This is the title screen that appears when you attach the Sonic the Hedgehog 3 (1994) cartridge to the Sonic & Knuckles (1994) cartridge (screenshot taken by the author)

Although the gameplay is unchanged from Sonic the Hedgehog 3, the game has added a few nice touches to make the gameplay a little more interesting. An example of this can be found in Sandopolis Zone 2 where you need to pull down bars to light up the level. When the lights start to dim, you will begin to be attacked by ghosts and so you need to find more levers to pull down to scare the ghosts off.

Graphically, you can’t fault this game. Colourful, vibrant and detailed backgrounds, and gorgeous looking sprites. The levels have some nice touches too, such as Mushroom Hill Zone when you land on the green ground and what looks like yellowish pollen balls fly up.

The theme tune is the same as Sonic the Hedgehog 3 (1994), and the music throughout the levels continue to be of a high standard as we have with previous Sonic games.

The replay value of the game is certainly there too. Not only do you have to ensure you gain all the Chaos Emeralds to earn the good ending, but some of bosses are different depending on if you play as Sonic or Knuckles which certainly warrants a play through as both characters.

My only criticism of the game is that I question whether the format is now becoming a bit stale. This is Sonic’s fourth instalment, ignoring Sonic Spinball (1993), and it feels like it’s the same game being rehashed over and over again. I appreciate that Sonic the Hedgehog 3 (1994) and Sonic & Knuckles (1994) were originally meant to be one big game, but one could be forgiven for wishing Sonic the Hedgehog 3 (1994) had added something to differentiate itself more from Sonic the Hedgehog 2 (1992). Whilst the adding of a new character and creating a system where it can be played on older Sonic games is ingenious, I just think the format of the game needs a good shake up.

Did I complete the game?

Yes, I have completed the game with both Sonic and Knuckles and with both obtaining all the Chaos Emeralds.

What the critics said:

Computer & Video Games: “It’s over a year old now and you need to buy both Sonic 3 and Sonic and Knuckles to fully enjoy it. That’s why it’s here at the bottom. But in truth, Sonic 3 and Knuckles is the best platform experience ever. It’s what video games were invented for. Overall 97%.[1]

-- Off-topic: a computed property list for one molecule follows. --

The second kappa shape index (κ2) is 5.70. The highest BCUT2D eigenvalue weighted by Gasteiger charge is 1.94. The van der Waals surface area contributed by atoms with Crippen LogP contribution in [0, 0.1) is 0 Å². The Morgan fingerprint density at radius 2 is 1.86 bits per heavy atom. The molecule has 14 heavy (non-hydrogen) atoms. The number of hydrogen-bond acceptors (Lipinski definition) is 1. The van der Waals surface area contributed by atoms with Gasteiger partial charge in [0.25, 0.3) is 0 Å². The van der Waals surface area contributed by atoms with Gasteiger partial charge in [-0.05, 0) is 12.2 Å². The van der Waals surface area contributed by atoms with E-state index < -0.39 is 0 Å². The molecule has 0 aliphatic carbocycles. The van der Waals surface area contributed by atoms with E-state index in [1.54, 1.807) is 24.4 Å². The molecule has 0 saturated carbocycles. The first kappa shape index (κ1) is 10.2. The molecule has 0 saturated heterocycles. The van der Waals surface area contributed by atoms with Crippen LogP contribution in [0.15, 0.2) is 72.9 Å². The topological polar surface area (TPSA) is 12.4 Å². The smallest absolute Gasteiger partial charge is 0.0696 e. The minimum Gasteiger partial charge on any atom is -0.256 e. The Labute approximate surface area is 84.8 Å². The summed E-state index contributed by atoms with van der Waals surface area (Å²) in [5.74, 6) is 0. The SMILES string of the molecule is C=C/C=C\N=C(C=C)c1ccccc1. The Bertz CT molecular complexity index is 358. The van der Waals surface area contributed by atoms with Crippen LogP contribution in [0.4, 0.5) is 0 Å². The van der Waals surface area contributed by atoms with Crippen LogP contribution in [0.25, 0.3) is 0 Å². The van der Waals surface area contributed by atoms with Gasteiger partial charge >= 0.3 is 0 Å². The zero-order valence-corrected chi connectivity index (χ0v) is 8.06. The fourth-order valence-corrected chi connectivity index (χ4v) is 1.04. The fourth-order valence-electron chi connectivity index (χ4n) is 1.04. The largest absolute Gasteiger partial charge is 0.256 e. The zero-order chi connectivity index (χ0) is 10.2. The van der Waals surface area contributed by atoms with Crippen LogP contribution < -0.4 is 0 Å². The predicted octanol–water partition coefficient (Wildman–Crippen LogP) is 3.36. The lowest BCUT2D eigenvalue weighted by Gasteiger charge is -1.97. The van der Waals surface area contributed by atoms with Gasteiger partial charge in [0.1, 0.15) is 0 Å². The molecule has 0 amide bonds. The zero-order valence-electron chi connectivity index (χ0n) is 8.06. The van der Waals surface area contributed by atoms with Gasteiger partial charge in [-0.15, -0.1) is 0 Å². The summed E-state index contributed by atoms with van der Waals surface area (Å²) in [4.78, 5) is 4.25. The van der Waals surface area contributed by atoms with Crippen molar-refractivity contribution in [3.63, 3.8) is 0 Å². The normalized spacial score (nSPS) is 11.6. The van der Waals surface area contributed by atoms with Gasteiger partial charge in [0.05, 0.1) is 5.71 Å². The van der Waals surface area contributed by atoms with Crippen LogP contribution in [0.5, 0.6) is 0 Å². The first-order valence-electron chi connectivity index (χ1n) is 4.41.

Electronic Gaming Monthly: “Sonic and Knuckles is the ultimate Sonic game. This is the best game of the series and the lock-on technology offers new life to older games. Many new games can be plugged in, too. Fantastic graphics, sound and game play make this Sega’s ultimate game and it gets my vote for Genesis Game of the Year! Overall 37/40“.[2]

Game Pro: “Sure, sure, it’s just another Sonic game. But this one’s got some revolutionary elements that make it another ground breaker for Sega. Overall 20/20.[3]

Next Generation: “A slot in the top accepts previous Sonic carts and enables you to play them starring Knuckles instead of (yawn) Sonic. Does this make Sonic 2 less Tedious? Well, no. But it is an impressive technical feat and if it points to a future where old games can be given a new lease on life with “mission carts” similar to the expansion disk that have long been available for PC titles, then NEXT Generation is all for it. Overall 4/5.[4]

Sega Magazine: “Slick and accomplished platformer which doesn’t quite catch the edge over the younger, fresher Headdy. Overall 92%.[5]

Sega Power:Excellent ideas, great game. A change in gameplay is needed soon. Overall 90%.[6]

My verdict:

“Another winning instalment from Sega. Fun, fast and furious, with great new bonus stages, plenty of replay value, and stunning graphics. I just fear that the format is begininng to grow stale. Let’s try something different next time.”

Rating:

What are your memories of Sonic & Knuckles? I would love to hear your thoughts, and don’t for get to follow and subscribe so that you don’t miss my latest reviews! You can also find me on Instagram: @nicklovestogame.


[1] ‘The Computer & Video Games Christmas Buyers Guide’. Computer & Video Games. (January 1996). Issue 170:9.

[2] ‘Review Crew – Game of the Month’. Electronic Gaming Monthly. (December 1994). Issue 65:34.

[3] ‘ProReview – Sonic and Knuckles’. Game Pro. (November 1994). Issue 64:72-3.

[4] ‘Rating Genesis – Sonic and Knuckles’. Next Generation. (January 1995). Issue 1:101.

[5] ‘Mega Drive Review – Sonic the Hedgehog’. Sega Magazine. (October 1994). Issue 10:81.

[6] ‘Mega Drive – Sonic and Knuckles’. Sega Power. (November 1994). Issue 60:35-6.

Shinobi III: Return of the Ninja Master – Review